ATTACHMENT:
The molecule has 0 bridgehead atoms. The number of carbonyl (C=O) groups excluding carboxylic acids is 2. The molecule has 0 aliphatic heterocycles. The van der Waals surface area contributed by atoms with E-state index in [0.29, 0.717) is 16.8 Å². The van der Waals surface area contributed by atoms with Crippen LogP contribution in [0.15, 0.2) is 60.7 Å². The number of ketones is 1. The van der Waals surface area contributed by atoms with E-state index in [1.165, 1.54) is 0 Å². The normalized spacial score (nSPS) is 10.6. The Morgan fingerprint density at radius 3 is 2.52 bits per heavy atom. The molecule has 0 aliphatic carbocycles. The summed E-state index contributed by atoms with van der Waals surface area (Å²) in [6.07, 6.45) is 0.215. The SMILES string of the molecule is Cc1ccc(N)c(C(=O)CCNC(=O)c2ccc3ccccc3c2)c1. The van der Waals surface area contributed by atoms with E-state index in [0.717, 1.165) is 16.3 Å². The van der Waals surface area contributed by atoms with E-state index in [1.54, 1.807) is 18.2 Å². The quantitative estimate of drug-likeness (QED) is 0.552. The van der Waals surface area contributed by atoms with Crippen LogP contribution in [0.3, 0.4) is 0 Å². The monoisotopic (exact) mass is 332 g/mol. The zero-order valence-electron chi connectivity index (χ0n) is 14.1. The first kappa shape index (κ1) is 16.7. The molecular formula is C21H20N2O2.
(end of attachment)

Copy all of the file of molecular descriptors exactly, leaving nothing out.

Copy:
The molecule has 0 bridgehead atoms. The number of carbonyl (C=O) groups excluding carboxylic acids is 2. The molecule has 0 aliphatic heterocycles. The van der Waals surface area contributed by atoms with E-state index in [0.29, 0.717) is 16.8 Å². The van der Waals surface area contributed by atoms with Crippen LogP contribution in [0.15, 0.2) is 60.7 Å². The number of ketones is 1. The van der Waals surface area contributed by atoms with E-state index in [1.165, 1.54) is 0 Å². The normalized spacial score (nSPS) is 10.6. The Morgan fingerprint density at radius 3 is 2.52 bits per heavy atom. The molecule has 0 aliphatic carbocycles. The summed E-state index contributed by atoms with van der Waals surface area (Å²) in [6.07, 6.45) is 0.215. The SMILES string of the molecule is Cc1ccc(N)c(C(=O)CCNC(=O)c2ccc3ccccc3c2)c1. The van der Waals surface area contributed by atoms with E-state index in [0.717, 1.165) is 16.3 Å². The van der Waals surface area contributed by atoms with E-state index in [1.54, 1.807) is 18.2 Å². The quantitative estimate of drug-likeness (QED) is 0.552. The van der Waals surface area contributed by atoms with Crippen LogP contribution in [0.3, 0.4) is 0 Å². The monoisotopic (exact) mass is 332 g/mol. The zero-order valence-electron chi connectivity index (χ0n) is 14.1. The first kappa shape index (κ1) is 16.7. The molecular formula is C21H20N2O2.